When it comes to buzzwords in IT project management, none have resonated as strongly as the phrase Agile Project Management. This variety of management features dedicated roles that are focused on fewer projects in order to increase speed, flexibility, and continuous improvement. Several sprints, or short 2-4 week increments of rapid product development, are used to propel the project forward. Daily team communication becomes essential during the continuous cycle of sprints and project tasks.
Those that have successfully adopted an Agile Project Management methodology tout profound benefits such as a faster release cycle of weeks instead of months, quicker ROI, and better discovery of issues. With 67% of IT professionals either using pure Agile or at least leaning..., it’s no wonder that many IT departments are looking to jump on the bandwagon.
The potentially greater return on investment is what makes it so tempting to map strategies over to Agile. Statistics show that Agile organizations grow revenue 37% faster and generate 30% higher.... However, to reap such benefits an organization must consider several areas to successfully adopt Agile Project Management methodology.
Hearing about how IT project success rates are rising through Agile can be enough to catapult anyone into action, but acting before taking the pulse of your organization and appropriately managing expectations sets the stage for a disaster. Ask yourself:
What pain points are there in your currently methodology? Investigating the root cause of these issues will determine if Agile can actually solve them, or if they will continue regardless.
What sort of product do you have? Agile lends itself best to software development, so if you’re more heavily involved with infrastructure it may be best to take a longer look at other options.
Are there time and resources available to dedicate to learning new Agile methods? The decision to fully adopt Agile Project Management means adding to your workforce and considering new project management applications. While the ROI on these investments will be fast if everything goes to plan, the initial approval of new hires is an especially necessary step.
What is your organization’s propensity for change? Total buy-in throughout the entire business is essential to adopt Agile Project Management correctly. Your organization’s culture must support the change and become devoted to new processes. Even one employee refusing to fully follow new protocol can result in diminished returns.
Once you’ve determined you’re ready to adopt Agile Project Management, it’s time to identify and delegate roles. A Scrum Master can be compared to a Project Manager in a traditional Waterfall system. They own the plan, provide guidance to the development team, tackle any issues that arise, and generally keep the entire team coordinated and in communication.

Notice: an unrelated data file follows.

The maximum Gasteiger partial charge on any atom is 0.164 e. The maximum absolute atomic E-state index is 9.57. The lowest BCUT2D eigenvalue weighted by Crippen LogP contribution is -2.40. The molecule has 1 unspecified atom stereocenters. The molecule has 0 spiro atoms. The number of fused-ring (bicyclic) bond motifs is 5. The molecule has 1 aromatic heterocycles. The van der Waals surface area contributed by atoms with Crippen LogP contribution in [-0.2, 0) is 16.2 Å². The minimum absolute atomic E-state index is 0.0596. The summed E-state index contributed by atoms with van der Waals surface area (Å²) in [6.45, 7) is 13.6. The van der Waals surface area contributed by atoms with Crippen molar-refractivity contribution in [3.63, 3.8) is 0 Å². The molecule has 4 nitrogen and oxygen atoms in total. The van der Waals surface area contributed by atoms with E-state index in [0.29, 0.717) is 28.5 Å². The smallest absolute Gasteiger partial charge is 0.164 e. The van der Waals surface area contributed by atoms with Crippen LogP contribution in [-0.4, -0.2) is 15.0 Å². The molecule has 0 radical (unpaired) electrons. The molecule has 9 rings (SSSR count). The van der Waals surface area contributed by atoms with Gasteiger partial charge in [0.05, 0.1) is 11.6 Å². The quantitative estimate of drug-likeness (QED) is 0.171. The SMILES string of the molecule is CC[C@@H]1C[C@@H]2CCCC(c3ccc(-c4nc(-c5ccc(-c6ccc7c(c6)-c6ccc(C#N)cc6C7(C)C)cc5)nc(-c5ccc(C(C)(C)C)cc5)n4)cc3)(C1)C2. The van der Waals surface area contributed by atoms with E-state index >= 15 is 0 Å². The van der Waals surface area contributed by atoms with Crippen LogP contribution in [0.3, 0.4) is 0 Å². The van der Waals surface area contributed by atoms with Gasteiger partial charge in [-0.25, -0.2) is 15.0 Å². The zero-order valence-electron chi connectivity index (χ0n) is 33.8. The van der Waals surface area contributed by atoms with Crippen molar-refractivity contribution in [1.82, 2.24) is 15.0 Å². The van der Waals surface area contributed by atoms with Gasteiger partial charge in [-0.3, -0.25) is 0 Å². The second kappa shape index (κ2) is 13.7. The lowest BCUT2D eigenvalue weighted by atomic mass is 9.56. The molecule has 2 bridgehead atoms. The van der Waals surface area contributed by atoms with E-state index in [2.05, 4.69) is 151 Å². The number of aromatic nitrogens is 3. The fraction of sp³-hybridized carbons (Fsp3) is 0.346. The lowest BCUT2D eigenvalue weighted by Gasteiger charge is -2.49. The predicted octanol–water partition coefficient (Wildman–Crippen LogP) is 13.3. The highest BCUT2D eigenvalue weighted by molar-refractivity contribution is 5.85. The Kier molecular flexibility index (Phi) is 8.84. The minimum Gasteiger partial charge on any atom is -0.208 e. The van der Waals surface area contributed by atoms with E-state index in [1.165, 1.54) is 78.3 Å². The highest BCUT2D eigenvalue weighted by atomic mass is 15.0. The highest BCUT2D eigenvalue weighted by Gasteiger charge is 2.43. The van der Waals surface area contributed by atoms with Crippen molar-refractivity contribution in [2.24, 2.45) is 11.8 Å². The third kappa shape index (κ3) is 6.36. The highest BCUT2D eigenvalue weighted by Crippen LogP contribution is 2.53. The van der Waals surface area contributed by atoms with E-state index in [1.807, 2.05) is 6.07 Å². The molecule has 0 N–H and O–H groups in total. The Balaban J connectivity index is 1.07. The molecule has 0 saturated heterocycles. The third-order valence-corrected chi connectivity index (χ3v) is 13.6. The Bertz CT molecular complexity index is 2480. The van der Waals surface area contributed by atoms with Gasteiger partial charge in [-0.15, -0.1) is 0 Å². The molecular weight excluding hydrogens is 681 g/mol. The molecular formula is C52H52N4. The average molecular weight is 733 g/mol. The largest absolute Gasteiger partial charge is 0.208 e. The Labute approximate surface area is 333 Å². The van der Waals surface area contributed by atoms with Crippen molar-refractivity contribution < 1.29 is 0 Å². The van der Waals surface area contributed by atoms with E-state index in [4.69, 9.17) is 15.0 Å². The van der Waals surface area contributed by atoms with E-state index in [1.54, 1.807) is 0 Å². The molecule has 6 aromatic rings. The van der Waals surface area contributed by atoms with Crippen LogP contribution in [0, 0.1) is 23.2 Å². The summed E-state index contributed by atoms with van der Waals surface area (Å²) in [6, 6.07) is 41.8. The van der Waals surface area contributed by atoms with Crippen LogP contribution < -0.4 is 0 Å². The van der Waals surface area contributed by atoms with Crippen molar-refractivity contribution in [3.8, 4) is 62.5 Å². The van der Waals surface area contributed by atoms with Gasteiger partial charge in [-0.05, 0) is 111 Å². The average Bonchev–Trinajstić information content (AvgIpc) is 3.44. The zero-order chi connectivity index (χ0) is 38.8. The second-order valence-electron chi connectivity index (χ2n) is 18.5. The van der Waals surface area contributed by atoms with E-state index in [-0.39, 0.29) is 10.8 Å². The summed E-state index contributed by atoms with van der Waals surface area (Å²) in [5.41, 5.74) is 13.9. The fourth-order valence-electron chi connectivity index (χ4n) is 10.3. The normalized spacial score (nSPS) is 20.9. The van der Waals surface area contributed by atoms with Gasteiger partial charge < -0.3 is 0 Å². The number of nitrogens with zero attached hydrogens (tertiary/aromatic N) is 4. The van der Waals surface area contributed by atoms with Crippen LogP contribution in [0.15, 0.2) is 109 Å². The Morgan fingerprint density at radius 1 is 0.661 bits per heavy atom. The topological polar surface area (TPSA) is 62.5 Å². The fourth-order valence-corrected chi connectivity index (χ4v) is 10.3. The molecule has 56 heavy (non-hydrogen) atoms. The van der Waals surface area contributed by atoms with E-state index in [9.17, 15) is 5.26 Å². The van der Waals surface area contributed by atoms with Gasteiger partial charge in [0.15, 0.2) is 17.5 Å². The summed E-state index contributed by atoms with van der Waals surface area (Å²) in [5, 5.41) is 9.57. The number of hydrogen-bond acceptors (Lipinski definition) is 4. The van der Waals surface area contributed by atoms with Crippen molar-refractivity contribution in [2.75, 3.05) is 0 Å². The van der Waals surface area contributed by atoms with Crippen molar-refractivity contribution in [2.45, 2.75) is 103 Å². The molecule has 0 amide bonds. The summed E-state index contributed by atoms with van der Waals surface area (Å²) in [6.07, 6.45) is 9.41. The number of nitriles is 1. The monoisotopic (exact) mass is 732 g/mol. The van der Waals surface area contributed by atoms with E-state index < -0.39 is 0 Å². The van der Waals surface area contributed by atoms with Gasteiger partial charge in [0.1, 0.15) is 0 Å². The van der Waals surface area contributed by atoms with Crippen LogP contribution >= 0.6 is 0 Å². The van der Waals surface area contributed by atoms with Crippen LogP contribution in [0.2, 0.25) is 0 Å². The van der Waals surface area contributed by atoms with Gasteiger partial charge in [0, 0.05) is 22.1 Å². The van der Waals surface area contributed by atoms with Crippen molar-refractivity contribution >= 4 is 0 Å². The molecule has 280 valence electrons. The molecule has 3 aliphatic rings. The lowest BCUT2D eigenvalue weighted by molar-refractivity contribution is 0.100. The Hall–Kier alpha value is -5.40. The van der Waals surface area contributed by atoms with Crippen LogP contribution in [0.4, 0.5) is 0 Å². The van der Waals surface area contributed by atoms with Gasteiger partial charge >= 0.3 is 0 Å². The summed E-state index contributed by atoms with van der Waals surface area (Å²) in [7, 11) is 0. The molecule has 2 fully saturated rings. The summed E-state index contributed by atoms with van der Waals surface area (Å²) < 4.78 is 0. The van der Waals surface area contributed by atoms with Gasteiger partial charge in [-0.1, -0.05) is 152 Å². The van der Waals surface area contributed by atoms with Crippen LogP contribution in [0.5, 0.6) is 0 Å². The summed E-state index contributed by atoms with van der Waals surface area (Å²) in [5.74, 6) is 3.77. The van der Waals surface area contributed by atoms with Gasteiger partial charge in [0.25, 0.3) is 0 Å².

Another focused role is the Product Owner. This person takes responsibility for the requirements of each sprint, and represents the business as it faces the customer. Knowing the customers’ needs, the Product Owner works with the development team to ensure that requirements are met. It is this role that ensures the end product is exactly what was expected, and will take action during any sprints if that vision begins to veer off track.
When it comes to roles in an Agile setting, the key is in understanding the absolute focus that is required for everyone involved. Agile requires complete concentration on project sprints, meaning a development team is not working on multiple projects at once. This can take some adjustment when workers are used to multi-tasking, but results in rapid release schedules when adhered to.
There is no single method that is perfect for every business. Considering the potential disadvantages when looking to adopt Agile Project Management is due diligence that must be paid by decision makers.
While the rapid speed of Agile is one of its greatest benefits, it can also cause most of its disadvantages. Moving extremely fast through processes can invite a margin of error. Documentation may suffer due to greater urgency. Development, in an Agile mindset, takes precedence over record-keeping. Likewise, Agile still requires management of the scope, schedule, and budget of a project. Going too fast can overlook some of these areas, sometimes creating a ballooning budget or scope creep when ignored.
Some organizations are not prepared to fully adopt Agile Project Management, or their structure and end product may not be a total fit for this method. In those cases, some of the benefits can still be reaped by blending certain Agile principles into the current strategy.
Using the “sprint” mentality to speed up production times is a popular method to infuse into traditional methods. The idea of greater focus to break down and complete smaller development portions of a project more quickly can be a great boost to overall production time. Although this doesn’t reap as many rewards as full-on Agile implementation, it can avoid adding to headcount, be less taxing on resources, and easier to achieve buy-in with.
Harnessing the power of Agile Project Management takes a lot of knowhow, effort, and dedication. It’s not for every business, and even when the correct steps are taken it can be difficult to streamline. In many cases, turning this buzzword into a tangible strategy for your business can best be accomplished through the help of outside IT experts. At Smart Resources, we’ve provided Scrum Masters, Agile-savvy consultants, and have helped with the execution of Agile transitions.
Looking for a hand implementing a new Agile Project Management methodology? We’re here for you.